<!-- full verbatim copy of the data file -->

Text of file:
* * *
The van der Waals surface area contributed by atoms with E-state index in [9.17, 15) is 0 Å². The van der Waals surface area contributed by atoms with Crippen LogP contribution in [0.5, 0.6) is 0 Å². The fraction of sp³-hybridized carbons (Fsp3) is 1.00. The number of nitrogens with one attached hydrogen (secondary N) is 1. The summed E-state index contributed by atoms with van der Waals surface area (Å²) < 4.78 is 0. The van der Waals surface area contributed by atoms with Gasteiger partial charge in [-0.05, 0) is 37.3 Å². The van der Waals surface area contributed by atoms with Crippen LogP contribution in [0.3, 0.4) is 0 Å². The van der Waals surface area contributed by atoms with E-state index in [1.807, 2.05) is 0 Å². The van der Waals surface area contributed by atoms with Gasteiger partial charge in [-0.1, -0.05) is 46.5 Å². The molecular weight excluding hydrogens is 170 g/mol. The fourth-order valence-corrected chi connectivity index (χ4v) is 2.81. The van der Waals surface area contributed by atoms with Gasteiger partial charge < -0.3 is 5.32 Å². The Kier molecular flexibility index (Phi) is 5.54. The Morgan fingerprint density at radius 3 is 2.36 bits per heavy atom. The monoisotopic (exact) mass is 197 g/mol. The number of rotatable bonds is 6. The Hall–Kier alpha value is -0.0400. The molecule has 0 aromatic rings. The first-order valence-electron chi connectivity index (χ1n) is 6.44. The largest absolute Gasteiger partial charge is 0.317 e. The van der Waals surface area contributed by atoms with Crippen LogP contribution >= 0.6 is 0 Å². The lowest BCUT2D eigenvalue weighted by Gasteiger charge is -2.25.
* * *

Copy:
The van der Waals surface area contributed by atoms with E-state index in [9.17, 15) is 0 Å². The van der Waals surface area contributed by atoms with Crippen LogP contribution in [0.5, 0.6) is 0 Å². The fraction of sp³-hybridized carbons (Fsp3) is 1.00. The number of nitrogens with one attached hydrogen (secondary N) is 1. The summed E-state index contributed by atoms with van der Waals surface area (Å²) < 4.78 is 0. The van der Waals surface area contributed by atoms with Gasteiger partial charge in [-0.05, 0) is 37.3 Å². The van der Waals surface area contributed by atoms with Crippen LogP contribution in [0.3, 0.4) is 0 Å². The van der Waals surface area contributed by atoms with E-state index in [1.807, 2.05) is 0 Å². The van der Waals surface area contributed by atoms with Gasteiger partial charge in [-0.1, -0.05) is 46.5 Å². The molecular weight excluding hydrogens is 170 g/mol. The fourth-order valence-corrected chi connectivity index (χ4v) is 2.81. The van der Waals surface area contributed by atoms with Gasteiger partial charge < -0.3 is 5.32 Å². The Kier molecular flexibility index (Phi) is 5.54. The Morgan fingerprint density at radius 3 is 2.36 bits per heavy atom. The monoisotopic (exact) mass is 197 g/mol. The number of rotatable bonds is 6. The Hall–Kier alpha value is -0.0400. The molecule has 0 aromatic rings. The first-order valence-electron chi connectivity index (χ1n) is 6.44. The largest absolute Gasteiger partial charge is 0.317 e. The van der Waals surface area contributed by atoms with Crippen LogP contribution >= 0.6 is 0 Å². The lowest BCUT2D eigenvalue weighted by Gasteiger charge is -2.25.